OBJECTIVES: In earlier studies we have demonstrated that 17-beta-estradiol and an estrogen cell surface receptor can be found on various human cells where they are coupled to nitric oxide release. We also demonstrated the presence of estrogen signaling in Mytilus edulis ganglia. In the present report, we sought to determine a function for these ganglionic estrogen receptors, transcending a reproductive role for estrogen.
MATERIAL & METHODS: Ganglionic microglial egress from excised pedal ganglia was examined microscopically following pharmacological treatments designed to determine a role for 17-beta-estradiol in microglial regulation via nitric oxide. Additionally, we examined the tissue by RT-PCR and sequence analysis for the estrogen receptor beta gene.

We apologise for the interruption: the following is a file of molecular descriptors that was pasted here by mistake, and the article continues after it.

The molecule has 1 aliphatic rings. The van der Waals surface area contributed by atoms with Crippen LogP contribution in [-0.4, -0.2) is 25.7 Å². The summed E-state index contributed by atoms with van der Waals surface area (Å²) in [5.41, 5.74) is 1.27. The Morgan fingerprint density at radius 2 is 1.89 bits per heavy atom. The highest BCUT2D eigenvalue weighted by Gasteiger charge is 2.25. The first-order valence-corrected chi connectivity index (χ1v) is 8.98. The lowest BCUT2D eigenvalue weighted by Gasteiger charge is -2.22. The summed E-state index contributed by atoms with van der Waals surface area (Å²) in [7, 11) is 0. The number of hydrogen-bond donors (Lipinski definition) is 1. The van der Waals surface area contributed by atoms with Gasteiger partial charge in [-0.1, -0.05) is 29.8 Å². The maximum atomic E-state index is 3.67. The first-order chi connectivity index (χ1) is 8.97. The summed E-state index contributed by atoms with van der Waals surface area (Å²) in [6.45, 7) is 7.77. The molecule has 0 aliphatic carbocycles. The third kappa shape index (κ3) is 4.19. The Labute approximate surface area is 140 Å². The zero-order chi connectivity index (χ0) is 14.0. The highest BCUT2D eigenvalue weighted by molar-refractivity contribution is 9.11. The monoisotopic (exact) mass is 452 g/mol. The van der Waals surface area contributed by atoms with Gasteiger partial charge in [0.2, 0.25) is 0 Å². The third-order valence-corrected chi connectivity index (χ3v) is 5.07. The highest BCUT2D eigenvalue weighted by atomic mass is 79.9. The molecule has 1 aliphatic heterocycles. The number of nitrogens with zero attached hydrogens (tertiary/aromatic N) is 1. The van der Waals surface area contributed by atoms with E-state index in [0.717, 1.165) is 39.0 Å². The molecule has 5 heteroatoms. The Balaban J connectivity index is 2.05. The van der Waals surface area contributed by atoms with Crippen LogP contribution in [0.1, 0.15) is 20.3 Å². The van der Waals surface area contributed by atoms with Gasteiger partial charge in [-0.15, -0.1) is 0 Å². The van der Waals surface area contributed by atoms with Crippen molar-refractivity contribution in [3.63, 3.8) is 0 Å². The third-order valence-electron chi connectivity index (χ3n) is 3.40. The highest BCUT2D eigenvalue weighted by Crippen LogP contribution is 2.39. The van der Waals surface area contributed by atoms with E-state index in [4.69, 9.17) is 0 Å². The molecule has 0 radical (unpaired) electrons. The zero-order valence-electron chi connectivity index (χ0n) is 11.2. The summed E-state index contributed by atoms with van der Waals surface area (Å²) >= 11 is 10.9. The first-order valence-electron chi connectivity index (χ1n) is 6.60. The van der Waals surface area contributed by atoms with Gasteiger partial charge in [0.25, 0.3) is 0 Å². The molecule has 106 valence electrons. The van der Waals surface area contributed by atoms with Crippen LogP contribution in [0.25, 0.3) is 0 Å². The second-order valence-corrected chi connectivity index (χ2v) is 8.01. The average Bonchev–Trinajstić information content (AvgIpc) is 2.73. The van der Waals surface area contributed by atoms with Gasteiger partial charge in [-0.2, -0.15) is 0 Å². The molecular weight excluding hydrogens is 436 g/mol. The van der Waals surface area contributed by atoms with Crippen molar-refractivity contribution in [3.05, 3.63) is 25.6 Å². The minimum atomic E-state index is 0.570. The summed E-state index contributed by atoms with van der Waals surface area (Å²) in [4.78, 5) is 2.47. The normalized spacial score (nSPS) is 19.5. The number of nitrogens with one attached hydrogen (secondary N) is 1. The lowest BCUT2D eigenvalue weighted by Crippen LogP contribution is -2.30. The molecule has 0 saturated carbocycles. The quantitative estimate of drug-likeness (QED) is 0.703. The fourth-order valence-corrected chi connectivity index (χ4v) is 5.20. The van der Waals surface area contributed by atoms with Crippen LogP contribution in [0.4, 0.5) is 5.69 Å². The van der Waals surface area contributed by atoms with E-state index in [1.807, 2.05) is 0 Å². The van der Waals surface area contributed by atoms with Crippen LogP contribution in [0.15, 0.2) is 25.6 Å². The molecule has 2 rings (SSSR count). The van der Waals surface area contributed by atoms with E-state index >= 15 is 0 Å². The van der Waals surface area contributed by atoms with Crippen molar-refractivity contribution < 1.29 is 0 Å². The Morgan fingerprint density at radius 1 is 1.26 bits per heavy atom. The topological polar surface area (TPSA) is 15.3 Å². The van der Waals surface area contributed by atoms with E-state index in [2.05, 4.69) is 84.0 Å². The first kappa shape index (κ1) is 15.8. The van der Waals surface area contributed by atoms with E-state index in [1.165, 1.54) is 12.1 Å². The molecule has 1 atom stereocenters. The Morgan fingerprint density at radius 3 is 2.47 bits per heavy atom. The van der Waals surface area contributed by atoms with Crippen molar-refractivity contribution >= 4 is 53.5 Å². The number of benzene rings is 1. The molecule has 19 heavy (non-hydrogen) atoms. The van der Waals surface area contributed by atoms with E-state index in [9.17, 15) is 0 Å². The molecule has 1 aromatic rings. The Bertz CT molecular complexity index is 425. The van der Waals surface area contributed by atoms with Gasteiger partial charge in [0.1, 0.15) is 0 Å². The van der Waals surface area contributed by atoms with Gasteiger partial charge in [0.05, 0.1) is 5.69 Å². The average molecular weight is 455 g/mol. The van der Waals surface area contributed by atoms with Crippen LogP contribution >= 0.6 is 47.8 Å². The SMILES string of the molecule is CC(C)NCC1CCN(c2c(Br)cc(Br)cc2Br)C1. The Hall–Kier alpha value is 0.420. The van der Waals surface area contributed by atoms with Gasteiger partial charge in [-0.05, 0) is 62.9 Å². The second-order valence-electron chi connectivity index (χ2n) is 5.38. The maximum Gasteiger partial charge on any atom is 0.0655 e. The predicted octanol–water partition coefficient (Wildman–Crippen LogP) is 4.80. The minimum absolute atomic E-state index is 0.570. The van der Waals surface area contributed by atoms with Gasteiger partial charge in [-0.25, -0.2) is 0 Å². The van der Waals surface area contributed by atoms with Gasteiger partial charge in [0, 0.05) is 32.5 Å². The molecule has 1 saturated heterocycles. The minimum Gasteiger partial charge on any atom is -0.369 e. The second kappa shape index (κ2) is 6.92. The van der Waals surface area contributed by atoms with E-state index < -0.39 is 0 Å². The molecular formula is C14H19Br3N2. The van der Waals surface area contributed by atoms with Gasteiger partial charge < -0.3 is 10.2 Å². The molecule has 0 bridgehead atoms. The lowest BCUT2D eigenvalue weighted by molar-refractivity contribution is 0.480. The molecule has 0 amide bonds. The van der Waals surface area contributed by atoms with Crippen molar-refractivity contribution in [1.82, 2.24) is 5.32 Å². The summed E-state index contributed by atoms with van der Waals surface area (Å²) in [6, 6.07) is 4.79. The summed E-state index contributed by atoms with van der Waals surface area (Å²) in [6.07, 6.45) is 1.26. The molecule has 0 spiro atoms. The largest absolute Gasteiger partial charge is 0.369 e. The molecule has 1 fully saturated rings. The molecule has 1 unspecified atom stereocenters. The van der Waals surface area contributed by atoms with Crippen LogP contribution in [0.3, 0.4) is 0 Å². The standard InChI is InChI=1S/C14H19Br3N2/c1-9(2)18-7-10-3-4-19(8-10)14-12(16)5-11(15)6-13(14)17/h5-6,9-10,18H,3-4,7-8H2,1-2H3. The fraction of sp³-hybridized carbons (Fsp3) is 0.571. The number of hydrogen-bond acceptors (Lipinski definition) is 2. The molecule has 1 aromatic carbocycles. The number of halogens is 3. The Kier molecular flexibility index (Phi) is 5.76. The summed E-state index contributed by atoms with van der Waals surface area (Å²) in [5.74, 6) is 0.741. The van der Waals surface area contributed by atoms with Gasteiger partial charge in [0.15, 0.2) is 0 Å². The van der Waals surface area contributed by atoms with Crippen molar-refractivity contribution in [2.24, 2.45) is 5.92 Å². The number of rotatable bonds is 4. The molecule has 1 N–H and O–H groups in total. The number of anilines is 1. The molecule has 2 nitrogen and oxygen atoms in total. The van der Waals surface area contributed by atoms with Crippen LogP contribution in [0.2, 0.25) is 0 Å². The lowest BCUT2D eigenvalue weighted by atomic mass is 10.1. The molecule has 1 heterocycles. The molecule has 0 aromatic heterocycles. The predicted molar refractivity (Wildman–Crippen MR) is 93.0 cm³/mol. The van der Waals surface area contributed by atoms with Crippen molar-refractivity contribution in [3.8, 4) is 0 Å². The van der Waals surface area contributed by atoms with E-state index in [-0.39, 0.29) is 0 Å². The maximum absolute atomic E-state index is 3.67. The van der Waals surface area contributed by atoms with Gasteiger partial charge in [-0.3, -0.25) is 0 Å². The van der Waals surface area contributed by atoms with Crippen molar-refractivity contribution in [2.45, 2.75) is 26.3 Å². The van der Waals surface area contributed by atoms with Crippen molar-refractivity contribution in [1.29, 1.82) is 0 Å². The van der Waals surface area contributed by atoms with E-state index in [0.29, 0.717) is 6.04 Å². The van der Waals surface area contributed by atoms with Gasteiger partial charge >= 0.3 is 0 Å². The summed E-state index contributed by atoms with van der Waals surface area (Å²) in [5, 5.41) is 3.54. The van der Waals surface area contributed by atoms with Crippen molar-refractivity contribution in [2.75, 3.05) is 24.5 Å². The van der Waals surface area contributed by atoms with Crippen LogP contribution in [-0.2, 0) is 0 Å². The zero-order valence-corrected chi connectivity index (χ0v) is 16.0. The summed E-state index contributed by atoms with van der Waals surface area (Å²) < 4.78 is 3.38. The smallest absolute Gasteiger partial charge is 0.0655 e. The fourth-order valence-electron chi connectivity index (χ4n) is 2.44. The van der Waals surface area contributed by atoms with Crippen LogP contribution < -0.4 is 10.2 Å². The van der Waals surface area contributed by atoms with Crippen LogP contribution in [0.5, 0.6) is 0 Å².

RESULTS: In ganglia incubated with varying concentrations of 17-beta-estradiol-BSA there is a significant drop in microglial egress at the 24 hour observation period (58.7 +/- 7.4 vs. 17-beta-estradiol-BSA exposed = 14.7 +/- 1.5; P<0.01), which can be antagonized by tamoxifen and significantly diminished by L-NAME, a nitric oxide synthase inhibitor. By RT-PCR and sequence analysis Mytilus edulis pedal ganglia was found to express a 266 bp fragment of the estrogen receptor-beta gene, which exhibits 100% sequence identity with the human counterpart.
CONCLUSION: These data suggest that 17-beta-estradiol-BSA is working on estrogen cell surface receptors since 17-beta-estradiol-BSA does not enter the cytoplasm and that these receptors are coupled to constitutive nitric oxide release. This study demonstrates that 17-beta-estradiol can down regulate microglial fMLP induced activation and activation following ganglionic excision.